She disappears upstairs to rob the place, and he follows. He catches her trying to steal a necklace, but aids her instead of stopping her, flirting all the while with a huge grin on his face. (Cruise’s main acting techniques in this one are “grin” and “flip.”) They end up in a dry bathtub on top of each other, and it’s a fun, sexy scene—though a lot of the credit for that has to go to Newton’s amazing push-up bra. But before she can make off with the invaluable necklace she’s after, he (unbeknownst to her) spoils her score and sets off an alarm. Then he pretends like she’s his associate, testing the security of the villa (that old chestnut!), throwing her a lifeline and beginning her recruitment. He assumes she’s needed on the team for her skills as a thief, and he pitches her that way. But she still eludes him, driving off in an Audi convertible. He follows in a topless Porsche, and now they finally get to dance—in their respective sports cars.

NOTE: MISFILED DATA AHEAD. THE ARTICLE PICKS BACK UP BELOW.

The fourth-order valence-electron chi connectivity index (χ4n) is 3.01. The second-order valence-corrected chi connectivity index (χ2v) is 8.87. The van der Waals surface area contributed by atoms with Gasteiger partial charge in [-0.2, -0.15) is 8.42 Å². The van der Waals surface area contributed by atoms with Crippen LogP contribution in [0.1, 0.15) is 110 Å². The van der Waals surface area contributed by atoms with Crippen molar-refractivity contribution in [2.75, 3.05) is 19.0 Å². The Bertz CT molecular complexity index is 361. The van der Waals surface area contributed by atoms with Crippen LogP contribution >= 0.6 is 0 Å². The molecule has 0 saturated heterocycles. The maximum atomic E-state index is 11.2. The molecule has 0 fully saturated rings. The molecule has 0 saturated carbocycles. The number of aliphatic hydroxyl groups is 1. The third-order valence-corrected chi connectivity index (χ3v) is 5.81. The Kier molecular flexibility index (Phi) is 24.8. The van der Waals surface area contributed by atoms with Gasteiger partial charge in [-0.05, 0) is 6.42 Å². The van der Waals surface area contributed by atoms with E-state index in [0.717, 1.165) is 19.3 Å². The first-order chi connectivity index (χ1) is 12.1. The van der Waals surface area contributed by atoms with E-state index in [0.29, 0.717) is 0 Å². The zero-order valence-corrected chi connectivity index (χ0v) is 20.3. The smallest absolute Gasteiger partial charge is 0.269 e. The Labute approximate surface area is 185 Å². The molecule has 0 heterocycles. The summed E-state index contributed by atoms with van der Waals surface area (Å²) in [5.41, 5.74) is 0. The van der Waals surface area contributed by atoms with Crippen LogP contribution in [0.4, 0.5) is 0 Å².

As the cars “dance” with each other in some extremely dangerous driving along twisty, cliff-side roads (are there any other kind in spy movies?), Ethan continues to pitch her, speaking from car to car. I certainly respect the idea of Ethan’s recruitment pitch for Nyah coming from car to car during a high speed chase/race (even if GoldenEye had it first and executed it better—and nonverbally), but it’s impossible to believe they could hear each other over the engines of their open top Porsche and Audi! Then they start spinning out locked together and the soundtrack goes purely music again in “Nyah,” the movie’s signature tune, recalling the flamenco number that played when they first met. Again, the idea is cool, but the main problem is that now the slow motion is starting to get old… and we’re only twenty minutes in! And, frankly, instead of underscoring the grace of this automotive ballet, Zimmer’s slow, lusty, Latin-flavored dance music saps the scene of all energy. The romantic angle doesn’t work; this is a scene that requires pulse-pounding Schifrin material, and it’s nowhere to be found. Scored differently, I think I might love this scene. But as it stands, I do not. I feel like the combination of seduction and cars should make the seduction extra exciting, not make the car chase boring. (And seduction should never be boring to begin with! “Boring” and “romantic” are not the same.)